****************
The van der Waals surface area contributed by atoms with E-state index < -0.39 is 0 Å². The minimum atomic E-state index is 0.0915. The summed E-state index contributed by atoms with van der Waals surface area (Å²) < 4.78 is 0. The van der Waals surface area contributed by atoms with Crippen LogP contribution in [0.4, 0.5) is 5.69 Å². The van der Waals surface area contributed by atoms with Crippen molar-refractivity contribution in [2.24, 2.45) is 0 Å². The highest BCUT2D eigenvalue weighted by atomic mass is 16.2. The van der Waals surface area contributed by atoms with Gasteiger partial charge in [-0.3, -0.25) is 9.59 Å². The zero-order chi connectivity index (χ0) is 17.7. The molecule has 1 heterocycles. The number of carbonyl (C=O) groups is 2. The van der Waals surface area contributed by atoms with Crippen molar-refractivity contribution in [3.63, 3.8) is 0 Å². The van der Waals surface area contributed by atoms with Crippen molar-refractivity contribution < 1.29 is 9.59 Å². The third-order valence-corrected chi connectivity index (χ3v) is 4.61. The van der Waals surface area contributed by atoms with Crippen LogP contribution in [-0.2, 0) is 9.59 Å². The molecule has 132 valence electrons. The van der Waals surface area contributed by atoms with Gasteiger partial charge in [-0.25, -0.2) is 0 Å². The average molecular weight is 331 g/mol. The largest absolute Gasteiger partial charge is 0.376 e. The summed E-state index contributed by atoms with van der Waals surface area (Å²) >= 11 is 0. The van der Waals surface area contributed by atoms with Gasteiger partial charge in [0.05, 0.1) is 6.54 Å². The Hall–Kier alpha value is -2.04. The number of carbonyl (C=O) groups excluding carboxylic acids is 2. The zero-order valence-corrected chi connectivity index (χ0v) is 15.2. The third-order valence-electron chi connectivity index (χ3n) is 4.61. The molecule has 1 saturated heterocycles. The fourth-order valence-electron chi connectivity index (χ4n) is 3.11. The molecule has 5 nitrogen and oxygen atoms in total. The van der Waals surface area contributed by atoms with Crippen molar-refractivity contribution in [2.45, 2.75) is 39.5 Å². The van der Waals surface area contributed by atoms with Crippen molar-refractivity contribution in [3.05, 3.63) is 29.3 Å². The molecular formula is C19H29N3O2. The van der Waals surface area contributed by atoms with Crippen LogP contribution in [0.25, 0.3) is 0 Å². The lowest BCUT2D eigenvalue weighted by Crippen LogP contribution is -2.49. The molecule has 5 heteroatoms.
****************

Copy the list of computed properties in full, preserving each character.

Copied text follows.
The van der Waals surface area contributed by atoms with E-state index < -0.39 is 0 Å². The minimum atomic E-state index is 0.0915. The summed E-state index contributed by atoms with van der Waals surface area (Å²) < 4.78 is 0. The van der Waals surface area contributed by atoms with Crippen LogP contribution in [0.4, 0.5) is 5.69 Å². The van der Waals surface area contributed by atoms with Crippen molar-refractivity contribution in [2.24, 2.45) is 0 Å². The highest BCUT2D eigenvalue weighted by atomic mass is 16.2. The van der Waals surface area contributed by atoms with Gasteiger partial charge in [-0.3, -0.25) is 9.59 Å². The zero-order chi connectivity index (χ0) is 17.7. The molecule has 1 heterocycles. The number of carbonyl (C=O) groups is 2. The van der Waals surface area contributed by atoms with Crippen molar-refractivity contribution in [3.63, 3.8) is 0 Å². The van der Waals surface area contributed by atoms with Crippen molar-refractivity contribution < 1.29 is 9.59 Å². The third-order valence-corrected chi connectivity index (χ3v) is 4.61. The van der Waals surface area contributed by atoms with Crippen LogP contribution in [-0.2, 0) is 9.59 Å². The molecule has 132 valence electrons. The van der Waals surface area contributed by atoms with Gasteiger partial charge in [-0.25, -0.2) is 0 Å². The average molecular weight is 331 g/mol. The largest absolute Gasteiger partial charge is 0.376 e. The summed E-state index contributed by atoms with van der Waals surface area (Å²) >= 11 is 0. The van der Waals surface area contributed by atoms with Gasteiger partial charge in [0.05, 0.1) is 6.54 Å². The Hall–Kier alpha value is -2.04. The number of carbonyl (C=O) groups excluding carboxylic acids is 2. The zero-order valence-corrected chi connectivity index (χ0v) is 15.2. The third-order valence-electron chi connectivity index (χ3n) is 4.61. The molecule has 1 saturated heterocycles. The fourth-order valence-electron chi connectivity index (χ4n) is 3.11. The molecule has 5 nitrogen and oxygen atoms in total. The van der Waals surface area contributed by atoms with Crippen molar-refractivity contribution in [2.45, 2.75) is 39.5 Å². The van der Waals surface area contributed by atoms with Crippen molar-refractivity contribution in [3.05, 3.63) is 29.3 Å². The molecular formula is C19H29N3O2. The van der Waals surface area contributed by atoms with Crippen LogP contribution in [0.25, 0.3) is 0 Å². The lowest BCUT2D eigenvalue weighted by Crippen LogP contribution is -2.49. The molecule has 5 heteroatoms.